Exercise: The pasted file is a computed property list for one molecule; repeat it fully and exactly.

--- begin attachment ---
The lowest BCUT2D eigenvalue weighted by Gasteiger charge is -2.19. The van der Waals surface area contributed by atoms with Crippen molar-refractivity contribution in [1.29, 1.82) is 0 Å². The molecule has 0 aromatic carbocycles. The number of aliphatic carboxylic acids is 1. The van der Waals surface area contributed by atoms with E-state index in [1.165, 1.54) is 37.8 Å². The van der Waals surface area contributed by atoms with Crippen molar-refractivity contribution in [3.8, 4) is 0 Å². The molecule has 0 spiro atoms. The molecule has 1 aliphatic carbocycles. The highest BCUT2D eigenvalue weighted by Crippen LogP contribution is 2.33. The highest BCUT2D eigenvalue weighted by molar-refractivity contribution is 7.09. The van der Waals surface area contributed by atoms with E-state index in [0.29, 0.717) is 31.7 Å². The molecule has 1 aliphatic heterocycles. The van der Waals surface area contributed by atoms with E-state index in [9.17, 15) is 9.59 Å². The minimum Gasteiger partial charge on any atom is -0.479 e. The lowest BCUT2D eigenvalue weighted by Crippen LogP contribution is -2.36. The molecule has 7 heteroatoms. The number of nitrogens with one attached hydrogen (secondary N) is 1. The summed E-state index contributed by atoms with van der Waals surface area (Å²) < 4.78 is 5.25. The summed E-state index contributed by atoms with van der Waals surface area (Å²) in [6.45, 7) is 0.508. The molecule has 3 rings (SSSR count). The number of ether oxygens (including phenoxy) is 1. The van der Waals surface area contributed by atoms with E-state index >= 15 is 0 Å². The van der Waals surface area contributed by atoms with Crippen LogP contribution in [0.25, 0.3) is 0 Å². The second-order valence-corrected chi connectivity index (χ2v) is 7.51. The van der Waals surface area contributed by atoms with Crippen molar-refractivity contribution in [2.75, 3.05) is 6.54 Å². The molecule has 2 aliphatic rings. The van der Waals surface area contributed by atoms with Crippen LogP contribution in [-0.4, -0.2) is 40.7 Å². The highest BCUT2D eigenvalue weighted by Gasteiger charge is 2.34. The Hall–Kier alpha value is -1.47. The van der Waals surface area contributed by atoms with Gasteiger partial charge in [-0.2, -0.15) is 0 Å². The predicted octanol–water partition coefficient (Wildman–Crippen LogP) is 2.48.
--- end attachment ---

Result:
The lowest BCUT2D eigenvalue weighted by Gasteiger charge is -2.19. The van der Waals surface area contributed by atoms with Crippen molar-refractivity contribution in [1.29, 1.82) is 0 Å². The molecule has 0 aromatic carbocycles. The number of aliphatic carboxylic acids is 1. The van der Waals surface area contributed by atoms with E-state index in [1.165, 1.54) is 37.8 Å². The van der Waals surface area contributed by atoms with Crippen molar-refractivity contribution in [3.8, 4) is 0 Å². The molecule has 0 spiro atoms. The molecule has 1 aliphatic carbocycles. The highest BCUT2D eigenvalue weighted by Crippen LogP contribution is 2.33. The highest BCUT2D eigenvalue weighted by molar-refractivity contribution is 7.09. The van der Waals surface area contributed by atoms with E-state index in [0.29, 0.717) is 31.7 Å². The molecule has 1 aliphatic heterocycles. The van der Waals surface area contributed by atoms with E-state index in [9.17, 15) is 9.59 Å². The minimum Gasteiger partial charge on any atom is -0.479 e. The lowest BCUT2D eigenvalue weighted by Crippen LogP contribution is -2.36. The molecule has 7 heteroatoms. The number of nitrogens with one attached hydrogen (secondary N) is 1. The summed E-state index contributed by atoms with van der Waals surface area (Å²) < 4.78 is 5.25. The summed E-state index contributed by atoms with van der Waals surface area (Å²) in [6.45, 7) is 0.508. The molecule has 3 rings (SSSR count). The number of ether oxygens (including phenoxy) is 1. The van der Waals surface area contributed by atoms with E-state index >= 15 is 0 Å². The van der Waals surface area contributed by atoms with Crippen LogP contribution in [0.25, 0.3) is 0 Å². The second-order valence-corrected chi connectivity index (χ2v) is 7.51. The van der Waals surface area contributed by atoms with Crippen molar-refractivity contribution in [2.75, 3.05) is 6.54 Å². The molecule has 2 aliphatic rings. The van der Waals surface area contributed by atoms with Crippen LogP contribution in [-0.4, -0.2) is 40.7 Å². The highest BCUT2D eigenvalue weighted by Gasteiger charge is 2.34. The Hall–Kier alpha value is -1.47. The van der Waals surface area contributed by atoms with Gasteiger partial charge in [-0.2, -0.15) is 0 Å². The predicted octanol–water partition coefficient (Wildman–Crippen LogP) is 2.48.